A: Procedure and patient health are determining factors of what antibiotic and/or medication will be prescribed. Call the office if the medication does not seem to be working. If antibiotics are prescribed, continue to take them for the indicated length of time, even if signs and symptoms of infection are gone. Drink lots of fluid and eat nutritious soft food on the day of the extraction. You can eat normally as soon as you are comfortable. Dr. Ubieta will discuss what, when, how long and dosage with you in both the pre-surgery and post surgery interviews.

Recovery
Q: How long will I be off of work/out of school?
A: Depending on the extent of the procedure and type of sedation you may resume work and a normal life style anywhere from a few hours to a few days. It is important to resume your normal dental routine after 24 hours. This should include brushing and flossing your teeth at least once a day. This will speed healing and help keep your mouth fresh and clean. After a few days you will feel fine and can resume your normal activities. If you have heavy bleeding, severe pain, continued swelling for 2-3 days, or a reaction to the medication, call our office immediately.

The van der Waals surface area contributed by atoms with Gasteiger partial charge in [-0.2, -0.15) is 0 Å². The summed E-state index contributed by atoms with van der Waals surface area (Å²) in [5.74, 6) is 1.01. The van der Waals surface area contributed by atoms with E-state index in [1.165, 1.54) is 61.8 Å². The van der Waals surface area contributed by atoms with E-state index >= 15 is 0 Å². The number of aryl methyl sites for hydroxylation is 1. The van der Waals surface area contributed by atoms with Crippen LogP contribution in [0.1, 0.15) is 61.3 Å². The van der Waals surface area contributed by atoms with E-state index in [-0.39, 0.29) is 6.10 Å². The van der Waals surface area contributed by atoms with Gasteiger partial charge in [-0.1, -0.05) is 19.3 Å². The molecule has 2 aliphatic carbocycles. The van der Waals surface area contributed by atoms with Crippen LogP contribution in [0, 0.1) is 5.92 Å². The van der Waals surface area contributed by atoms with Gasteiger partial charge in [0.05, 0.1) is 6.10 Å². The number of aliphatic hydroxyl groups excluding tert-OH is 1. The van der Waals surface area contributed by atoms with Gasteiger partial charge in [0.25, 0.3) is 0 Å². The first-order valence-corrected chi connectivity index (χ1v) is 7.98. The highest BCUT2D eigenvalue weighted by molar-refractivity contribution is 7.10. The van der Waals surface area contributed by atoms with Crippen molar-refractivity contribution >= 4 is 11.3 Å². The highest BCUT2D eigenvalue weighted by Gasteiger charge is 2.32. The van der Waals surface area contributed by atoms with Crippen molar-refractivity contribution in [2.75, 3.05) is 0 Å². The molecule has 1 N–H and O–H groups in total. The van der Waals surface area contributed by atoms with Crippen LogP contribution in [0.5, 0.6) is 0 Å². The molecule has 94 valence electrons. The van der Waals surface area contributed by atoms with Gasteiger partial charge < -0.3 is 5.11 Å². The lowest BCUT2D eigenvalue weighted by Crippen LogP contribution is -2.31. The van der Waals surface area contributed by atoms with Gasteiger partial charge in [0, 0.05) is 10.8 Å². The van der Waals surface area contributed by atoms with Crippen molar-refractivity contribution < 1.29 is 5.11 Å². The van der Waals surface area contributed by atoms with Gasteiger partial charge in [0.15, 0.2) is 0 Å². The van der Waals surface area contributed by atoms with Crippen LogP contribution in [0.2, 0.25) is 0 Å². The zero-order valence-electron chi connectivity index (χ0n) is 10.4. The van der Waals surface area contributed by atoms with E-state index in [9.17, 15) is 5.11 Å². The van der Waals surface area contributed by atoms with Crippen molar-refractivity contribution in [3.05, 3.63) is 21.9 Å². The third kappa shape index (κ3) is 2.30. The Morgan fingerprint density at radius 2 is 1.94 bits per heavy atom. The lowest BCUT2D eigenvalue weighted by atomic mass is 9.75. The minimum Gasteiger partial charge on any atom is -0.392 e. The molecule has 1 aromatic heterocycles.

Q: Will there be swelling or facial bruising?
A: After the tooth is extracted, you may feel some pain and experience some swelling. An ice pack or an unopened bag of frozen peas or corn applied to the area will keep swelling to a minimum. Take pain medications as prescribed. The swelling usually subsides after 48 hours. In some treatments there may be some minor bruising; however, in procedures such as dental implant placement ordinarily there is no bruising seen. For teeth removal or jaw procedures, women and/or very light skinned patients may experience slight bruising. Taking blood thinner will help reduce bruising. It is, however, not uncommon to have a black eye or discolored cheek or neck following extensive procedures. Sunset Family & Cosmetic Dentistry, PLLC will discuss what bruising if any would be related to your procedure treatment.